Toggle Main Menu Toggle Search

Open Access padlockePrints

Detection and direction-discrimination of diotic and dichotic ramp modulations in amplitude and phase

Lookup NU author(s): Michael Simpson, Professor Adrian ReesORCiD, Dr Gary Green


Full text for this publication is not currently held within this repository. Alternative links are provided below where available.


When the source of a tone moves with respect to a listener's ears, dichotic (or interaural) phase and amplitude modulations (PM and AM) are produced. Two experiments investigated the psychophysical characteristics of dichotic linear ramp modulations in phase and amplitude, and compared them with the psychophysics of diotic PM and AM. In experiment 1, subjects were substantially more sensitive to dichotic PM than diotic PM, but AM sensitivity was equivalent in the dichotic and diotic conditions. Thresholds for discriminating modulation direction were smaller than detection thresholds for dichotic AM, and both diotic AM and PM. Dichotic PM discrimination thresholds were similar to detection thresholds. In experiment 2, the effects of ramp duration were examined. Sensitivity to dichotic AM and PM, and diotic AM increased as duration was increased from 20 ms to 200 ms. The functions relating sensitivity to ramp duration differed across the stimuli; sensitivity to dichotic PM increased more rapidly than sensitivity to dichotic or diotic AM. This was also reflected in shorter time-constants and minimum integration times for dichotic PM detection. These findings support the hypothesis that the analysis of dichotic PM and AM rely on separate mechanisms. © 2003 Acoustical Society of America.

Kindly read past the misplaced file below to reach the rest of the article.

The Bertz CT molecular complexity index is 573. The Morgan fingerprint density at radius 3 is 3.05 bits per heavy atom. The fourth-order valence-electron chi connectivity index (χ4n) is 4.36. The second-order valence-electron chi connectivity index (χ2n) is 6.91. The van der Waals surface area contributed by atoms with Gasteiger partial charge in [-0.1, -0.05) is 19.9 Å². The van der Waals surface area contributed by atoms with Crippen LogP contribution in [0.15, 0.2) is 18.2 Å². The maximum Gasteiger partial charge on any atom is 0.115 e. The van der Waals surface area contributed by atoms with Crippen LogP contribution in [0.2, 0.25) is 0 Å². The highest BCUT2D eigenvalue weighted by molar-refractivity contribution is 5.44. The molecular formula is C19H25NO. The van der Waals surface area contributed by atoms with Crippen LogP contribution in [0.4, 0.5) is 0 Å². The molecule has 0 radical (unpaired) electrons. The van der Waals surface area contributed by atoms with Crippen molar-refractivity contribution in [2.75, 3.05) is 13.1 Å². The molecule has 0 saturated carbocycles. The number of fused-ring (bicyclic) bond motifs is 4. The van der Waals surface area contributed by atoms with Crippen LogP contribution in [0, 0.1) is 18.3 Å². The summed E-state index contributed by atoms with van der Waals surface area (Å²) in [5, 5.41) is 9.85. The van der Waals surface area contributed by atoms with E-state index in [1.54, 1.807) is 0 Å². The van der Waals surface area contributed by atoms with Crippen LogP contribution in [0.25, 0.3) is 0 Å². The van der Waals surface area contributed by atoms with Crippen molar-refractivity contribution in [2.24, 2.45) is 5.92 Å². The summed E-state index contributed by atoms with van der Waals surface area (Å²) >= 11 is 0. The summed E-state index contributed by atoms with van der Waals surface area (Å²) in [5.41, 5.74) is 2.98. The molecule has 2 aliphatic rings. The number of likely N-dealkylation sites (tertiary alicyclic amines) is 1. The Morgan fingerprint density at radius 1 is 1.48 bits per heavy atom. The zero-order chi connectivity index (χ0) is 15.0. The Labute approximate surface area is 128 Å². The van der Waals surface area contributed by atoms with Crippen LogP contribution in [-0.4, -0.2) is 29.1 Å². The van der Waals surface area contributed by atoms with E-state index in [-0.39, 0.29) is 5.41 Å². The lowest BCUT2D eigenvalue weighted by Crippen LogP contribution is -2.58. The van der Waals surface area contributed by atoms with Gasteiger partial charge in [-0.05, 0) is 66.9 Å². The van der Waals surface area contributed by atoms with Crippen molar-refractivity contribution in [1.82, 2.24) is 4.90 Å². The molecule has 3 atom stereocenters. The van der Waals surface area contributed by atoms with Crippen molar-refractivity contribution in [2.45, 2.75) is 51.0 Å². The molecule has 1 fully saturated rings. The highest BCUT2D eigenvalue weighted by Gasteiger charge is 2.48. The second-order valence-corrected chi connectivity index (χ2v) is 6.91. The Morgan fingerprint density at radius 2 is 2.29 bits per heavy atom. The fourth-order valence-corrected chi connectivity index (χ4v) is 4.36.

Publication metadata

Author(s): Witton C, Simpson MIG, Henning GB, Rees A, Green GGR

Publication type: Article

Publication status: Published

Journal: Journal of the Acoustical Society of America

Year: 2003

Volume: 113

Issue: 1

Pages: 468-477

ISSN (print): 0001-4966

ISSN (electronic): 1520-8524

Publisher: Acoustical Society of America


DOI: 10.1121/1.1525286

PubMed id: 12558284


Altmetrics provided by Altmetric